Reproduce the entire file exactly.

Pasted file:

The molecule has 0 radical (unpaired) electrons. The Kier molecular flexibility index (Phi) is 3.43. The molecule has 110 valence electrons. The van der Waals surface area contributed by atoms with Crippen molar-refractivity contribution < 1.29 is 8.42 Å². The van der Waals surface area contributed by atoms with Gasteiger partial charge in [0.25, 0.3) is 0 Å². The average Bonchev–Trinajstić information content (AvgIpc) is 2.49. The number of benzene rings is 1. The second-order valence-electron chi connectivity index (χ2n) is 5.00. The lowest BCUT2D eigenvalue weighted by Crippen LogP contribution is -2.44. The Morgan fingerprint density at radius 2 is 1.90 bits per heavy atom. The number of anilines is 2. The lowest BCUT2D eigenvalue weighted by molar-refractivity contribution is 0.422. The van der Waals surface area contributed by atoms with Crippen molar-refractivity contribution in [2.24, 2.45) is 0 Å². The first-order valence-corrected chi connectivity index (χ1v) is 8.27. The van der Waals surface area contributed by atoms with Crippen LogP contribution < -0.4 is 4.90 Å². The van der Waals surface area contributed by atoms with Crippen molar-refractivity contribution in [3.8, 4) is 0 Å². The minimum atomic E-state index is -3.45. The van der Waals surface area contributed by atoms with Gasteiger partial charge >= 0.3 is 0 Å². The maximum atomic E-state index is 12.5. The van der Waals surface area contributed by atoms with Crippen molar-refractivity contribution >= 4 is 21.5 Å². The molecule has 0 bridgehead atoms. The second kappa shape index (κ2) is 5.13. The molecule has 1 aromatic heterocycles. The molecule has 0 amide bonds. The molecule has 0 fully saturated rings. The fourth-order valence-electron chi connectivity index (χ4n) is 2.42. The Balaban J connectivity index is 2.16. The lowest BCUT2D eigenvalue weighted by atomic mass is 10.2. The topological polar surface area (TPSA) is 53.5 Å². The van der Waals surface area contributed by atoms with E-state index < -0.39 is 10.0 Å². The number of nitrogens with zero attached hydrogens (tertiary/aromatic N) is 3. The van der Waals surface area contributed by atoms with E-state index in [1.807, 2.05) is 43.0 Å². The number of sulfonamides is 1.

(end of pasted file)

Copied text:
The molecule has 0 radical (unpaired) electrons. The Kier molecular flexibility index (Phi) is 3.43. The molecule has 110 valence electrons. The van der Waals surface area contributed by atoms with Crippen molar-refractivity contribution < 1.29 is 8.42 Å². The van der Waals surface area contributed by atoms with Gasteiger partial charge in [0.25, 0.3) is 0 Å². The average Bonchev–Trinajstić information content (AvgIpc) is 2.49. The number of benzene rings is 1. The second-order valence-electron chi connectivity index (χ2n) is 5.00. The lowest BCUT2D eigenvalue weighted by Crippen LogP contribution is -2.44. The Morgan fingerprint density at radius 2 is 1.90 bits per heavy atom. The number of anilines is 2. The lowest BCUT2D eigenvalue weighted by molar-refractivity contribution is 0.422. The van der Waals surface area contributed by atoms with Crippen molar-refractivity contribution in [2.24, 2.45) is 0 Å². The first-order valence-corrected chi connectivity index (χ1v) is 8.27. The van der Waals surface area contributed by atoms with Crippen LogP contribution < -0.4 is 4.90 Å². The van der Waals surface area contributed by atoms with Crippen molar-refractivity contribution in [3.8, 4) is 0 Å². The minimum atomic E-state index is -3.45. The van der Waals surface area contributed by atoms with Gasteiger partial charge >= 0.3 is 0 Å². The maximum atomic E-state index is 12.5. The van der Waals surface area contributed by atoms with Crippen molar-refractivity contribution >= 4 is 21.5 Å². The molecule has 0 bridgehead atoms. The second kappa shape index (κ2) is 5.13. The molecule has 1 aromatic heterocycles. The molecule has 0 amide bonds. The molecule has 0 fully saturated rings. The fourth-order valence-electron chi connectivity index (χ4n) is 2.42. The Balaban J connectivity index is 2.16. The lowest BCUT2D eigenvalue weighted by atomic mass is 10.2. The topological polar surface area (TPSA) is 53.5 Å². The van der Waals surface area contributed by atoms with E-state index < -0.39 is 10.0 Å². The number of nitrogens with zero attached hydrogens (tertiary/aromatic N) is 3. The van der Waals surface area contributed by atoms with E-state index in [1.807, 2.05) is 43.0 Å². The number of sulfonamides is 1.